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What we learned about the FSU defense vs. Boston College

Breaking down the Florida State defense after the Seminoles' 14-0 shutout of Boston College

FSU defenders celebrate after Lamarcus Brutus' interception.
FSU defenders celebrate after Lamarcus Brutus' interception.
Mark L. Baer-USA TODAY Sports

We expected an inconsistent offense from the 'Noles this season, and we got that once again in FSU's 14-0 win over the Boston College Eagles. But if the offensive attack has wavered, the defense, and especially the defensive front, has proven remarkably steady, and Friday night was no exception.

For the most part, BC did what we thought they would: running between the tackles, using play action, and showing jet-sweep looks. And FSU's defense did just what it had to do, playing smart, clean ball and keeping things in front of it while essentially daring Boston College to take shots downfield.

Boston College was content to run clock and reduce the number of possessions in this one, and FSU's bend-but-don't break approach obliged. The Eagles mustered up a little something on most drives, usually in the form of a decent run up the middle, but they seemed entirely uninterested in testing the talented Florida State secondary. Lamarcus Brutus has been a bright spot; after he was ejected early in FSU's last game, against South Florida, the 'Noles struggled a bit at the safety spot, but he announced his return with authority in this one.

In the second quarter, he played center field perfectly, shading over to a deep ball on the sideline and high-pointing it to make the game's only interception. On the next drive, when it appeared that Eagles QB Darius Wade would scramble for a first down on third and 16, Brutus pursued efficiently and intelligently from the opposite side of the field, taking a nice angle to hold him short and force a BC punt. Brutus also broke up a pass, as he repeatedly positions himself to make plays on the ball-- that is, when teams attempt to test the Florida State secondary. Through the air, Eagles QBs were an anemic 5-15 for 56 yards, with the aforementioned pick.

BC worked mostly on the ground and underneath throughout, and the 'Noles got off the field repeatedly-- despite spending plenty of time out there due to a sputtering Seminole offense that, after looking quite impressive on its first series that resulted in a touchdown, couldn't get out of its own way thereafter. Boston College rushed 43 times for just 139 yards, an average of 3.2 yards per carry.

A big part of this was the superb play of the interior defensive line. Nile Lawrence-Stample, Derrick Nnadi (who really flashed), Demarcus Christmas, and Giorgio Newberry continue to combine as a formidable rotation upfront. They clogged up lanes nicely on most plays and pursued BC passers smartly, hemming them in instead of flying at them wildly in hopes of the big hit. NLS had five tackles, and 1.5 for loss, including a sack that sent Wade out of the game. Nnadi's three tackles included a sack as well, and Christmas batted a ball at the line of scrimmage. Additionally, first-year player Josh Sweat got his first career start and looked strong registering three tackles (one for loss).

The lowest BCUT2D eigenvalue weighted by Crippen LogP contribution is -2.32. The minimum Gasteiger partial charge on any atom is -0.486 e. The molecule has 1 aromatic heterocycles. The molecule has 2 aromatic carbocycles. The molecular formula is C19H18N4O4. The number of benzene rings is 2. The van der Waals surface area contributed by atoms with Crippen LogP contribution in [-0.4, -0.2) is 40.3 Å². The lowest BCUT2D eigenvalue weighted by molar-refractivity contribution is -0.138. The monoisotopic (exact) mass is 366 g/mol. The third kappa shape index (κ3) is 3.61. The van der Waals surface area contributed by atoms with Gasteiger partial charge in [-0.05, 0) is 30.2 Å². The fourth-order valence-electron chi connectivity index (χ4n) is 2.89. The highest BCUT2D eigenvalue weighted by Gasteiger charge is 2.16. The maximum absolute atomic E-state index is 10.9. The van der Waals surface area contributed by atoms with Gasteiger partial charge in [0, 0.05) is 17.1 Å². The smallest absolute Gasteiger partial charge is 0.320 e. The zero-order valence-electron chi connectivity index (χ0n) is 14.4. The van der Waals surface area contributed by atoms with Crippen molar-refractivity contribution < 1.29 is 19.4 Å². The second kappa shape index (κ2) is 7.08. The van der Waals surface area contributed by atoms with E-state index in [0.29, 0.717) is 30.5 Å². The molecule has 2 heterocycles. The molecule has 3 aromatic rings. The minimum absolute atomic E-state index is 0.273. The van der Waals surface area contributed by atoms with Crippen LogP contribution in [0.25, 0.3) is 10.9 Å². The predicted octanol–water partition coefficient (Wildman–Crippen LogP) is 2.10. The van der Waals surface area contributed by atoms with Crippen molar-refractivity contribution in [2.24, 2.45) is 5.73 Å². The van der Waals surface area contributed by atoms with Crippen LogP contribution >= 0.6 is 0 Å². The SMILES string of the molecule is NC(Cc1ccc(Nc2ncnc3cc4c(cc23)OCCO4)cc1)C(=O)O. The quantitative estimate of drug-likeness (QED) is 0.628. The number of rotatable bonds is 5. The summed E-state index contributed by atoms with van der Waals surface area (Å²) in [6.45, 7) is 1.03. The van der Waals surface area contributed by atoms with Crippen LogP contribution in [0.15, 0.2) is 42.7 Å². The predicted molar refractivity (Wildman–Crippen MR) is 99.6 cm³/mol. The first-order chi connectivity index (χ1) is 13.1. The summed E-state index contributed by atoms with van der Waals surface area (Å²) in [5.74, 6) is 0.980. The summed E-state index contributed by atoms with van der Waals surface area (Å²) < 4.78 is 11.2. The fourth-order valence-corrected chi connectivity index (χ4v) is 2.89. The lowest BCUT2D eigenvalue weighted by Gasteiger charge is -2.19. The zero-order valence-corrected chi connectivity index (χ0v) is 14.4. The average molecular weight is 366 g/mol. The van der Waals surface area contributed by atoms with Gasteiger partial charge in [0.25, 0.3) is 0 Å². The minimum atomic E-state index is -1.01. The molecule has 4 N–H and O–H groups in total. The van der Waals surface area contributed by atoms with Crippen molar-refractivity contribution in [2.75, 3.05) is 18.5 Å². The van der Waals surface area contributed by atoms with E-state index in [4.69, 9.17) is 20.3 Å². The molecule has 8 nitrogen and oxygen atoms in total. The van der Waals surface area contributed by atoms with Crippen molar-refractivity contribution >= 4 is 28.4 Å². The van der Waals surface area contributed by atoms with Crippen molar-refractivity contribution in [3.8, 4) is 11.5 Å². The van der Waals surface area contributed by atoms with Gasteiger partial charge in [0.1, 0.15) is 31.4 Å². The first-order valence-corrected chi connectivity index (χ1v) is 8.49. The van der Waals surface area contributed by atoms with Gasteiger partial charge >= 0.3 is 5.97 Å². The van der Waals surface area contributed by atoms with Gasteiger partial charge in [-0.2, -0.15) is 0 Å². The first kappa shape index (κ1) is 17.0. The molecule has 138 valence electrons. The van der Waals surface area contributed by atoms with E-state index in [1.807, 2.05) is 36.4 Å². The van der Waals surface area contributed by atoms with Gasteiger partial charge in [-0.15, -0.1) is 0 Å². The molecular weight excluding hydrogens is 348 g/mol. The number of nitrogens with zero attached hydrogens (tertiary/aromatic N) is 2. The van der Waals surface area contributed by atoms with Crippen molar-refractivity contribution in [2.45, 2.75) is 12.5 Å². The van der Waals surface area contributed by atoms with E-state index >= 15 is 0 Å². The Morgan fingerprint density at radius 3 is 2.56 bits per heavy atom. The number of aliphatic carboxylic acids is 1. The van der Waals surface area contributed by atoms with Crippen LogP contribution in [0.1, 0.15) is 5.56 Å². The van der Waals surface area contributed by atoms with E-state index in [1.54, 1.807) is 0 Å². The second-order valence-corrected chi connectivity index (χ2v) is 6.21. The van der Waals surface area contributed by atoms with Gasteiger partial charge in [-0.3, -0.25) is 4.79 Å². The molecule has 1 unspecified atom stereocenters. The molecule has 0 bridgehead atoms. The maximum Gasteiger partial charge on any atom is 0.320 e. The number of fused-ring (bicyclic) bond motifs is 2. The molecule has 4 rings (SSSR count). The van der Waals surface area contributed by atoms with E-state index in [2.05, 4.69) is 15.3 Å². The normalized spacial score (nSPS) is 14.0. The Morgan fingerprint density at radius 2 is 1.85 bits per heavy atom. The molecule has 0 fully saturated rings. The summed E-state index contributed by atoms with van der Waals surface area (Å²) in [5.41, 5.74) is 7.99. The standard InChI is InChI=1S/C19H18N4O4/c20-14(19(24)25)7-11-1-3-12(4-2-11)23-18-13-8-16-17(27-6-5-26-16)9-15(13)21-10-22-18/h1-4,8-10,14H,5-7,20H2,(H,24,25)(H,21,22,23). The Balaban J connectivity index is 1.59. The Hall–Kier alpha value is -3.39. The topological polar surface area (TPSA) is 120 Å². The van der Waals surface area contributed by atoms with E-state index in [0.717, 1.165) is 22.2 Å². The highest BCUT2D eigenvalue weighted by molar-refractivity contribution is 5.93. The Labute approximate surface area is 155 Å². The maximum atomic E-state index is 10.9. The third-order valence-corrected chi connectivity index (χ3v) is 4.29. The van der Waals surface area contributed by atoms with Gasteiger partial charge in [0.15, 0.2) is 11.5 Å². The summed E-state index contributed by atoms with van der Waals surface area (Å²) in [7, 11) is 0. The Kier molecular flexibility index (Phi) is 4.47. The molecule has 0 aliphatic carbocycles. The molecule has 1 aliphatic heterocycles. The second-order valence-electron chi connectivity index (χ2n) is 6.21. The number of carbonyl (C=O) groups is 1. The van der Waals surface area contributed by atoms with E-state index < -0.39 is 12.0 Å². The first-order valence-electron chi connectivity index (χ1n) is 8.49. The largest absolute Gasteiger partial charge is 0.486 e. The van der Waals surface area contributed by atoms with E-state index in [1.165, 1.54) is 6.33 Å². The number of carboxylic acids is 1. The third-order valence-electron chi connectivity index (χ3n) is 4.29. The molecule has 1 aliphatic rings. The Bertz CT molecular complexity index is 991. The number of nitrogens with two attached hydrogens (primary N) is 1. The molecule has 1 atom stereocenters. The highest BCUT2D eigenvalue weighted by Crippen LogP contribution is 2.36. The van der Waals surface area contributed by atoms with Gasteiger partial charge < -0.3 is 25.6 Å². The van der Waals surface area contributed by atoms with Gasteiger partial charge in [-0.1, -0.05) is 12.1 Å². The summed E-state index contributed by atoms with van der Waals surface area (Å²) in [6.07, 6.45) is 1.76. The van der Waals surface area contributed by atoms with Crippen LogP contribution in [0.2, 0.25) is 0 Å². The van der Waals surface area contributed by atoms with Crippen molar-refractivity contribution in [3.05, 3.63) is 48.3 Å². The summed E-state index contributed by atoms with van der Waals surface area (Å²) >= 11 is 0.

There weren't a lot of huge plays for the Florida State defense to make-- until it needed to. With the game hanging at a precarious 7-0 in the fourth quarter and Boston College driving, fifth-year senior Terrance Smith, who's moving around very well after being hampered by injuries through most of last season, made a pair of huge plays. With BC driving for the tying score, Smith flew to the ball carrier on a reverse and made a stop behind the line of scrimmage on a play that really could have been the big one that the Eagles needed -- but never got -- all evening.

On the very next play, Smith forced a fumble (one very much facilitated by Christmas) that Jalen Ramsey scooped and returned for a TD that equaled the FSU offense's point total. Linebacker Ro'Derrick Hoskins, in his first start, looked good alongside Smith once again, leading the 'Noles in tackles for the second straight game, with seven-- including one for loss.

Despite the shutout (Florida State's first since a 63-0 pummeling of Maryland in 2013 and first on the road since a 2003 blanking of Notre Dame), there were still a couple of discipline issues in this otherwise dominant performance. Cornerback Marquez White's aggression came back to haunt him when the Eagles caught him gambling toward the backfield on a play-action pass in the third quarter for a 20-yard gain. But some perspective: that was Boston College's biggest play all night, and White nevertheless recovered to make the tackle.

And Jacob Pugh got up the field too quickly on a big third-quarter third-and-ten play that BC converted in the shadow of its own goal post to regain some momentum, while DeMarcus Walker lost contain on the aforementioned reverse in the fourth quarter erased by Smith.

That said, FSU did a nice job in coverage on an attempted wide-receiver pass early in the fourth quarter, and there are always things to work on, especially with this much inexperience and this early in the season. This Florida State defense really looks like it could be one of the country's better units this year. Head coach Jimbo Fisher certainly wasn't complaining after the game-- andy why would he? Boston College never got the ball into the red zone, or even field goal range, for that matter. He characterized the defense as follows:

"Incredible. I mean, our defense has gotten better-- I've felt very good about it all year. To dominate the game at the line of scrimmage like that, with the misdirection and all the things they did, and then to be able to score on defense, I mean they carried the load, there's no doubt about that, but that's what good teams do, one side just picks up the other side. Tremendous, tremendous job."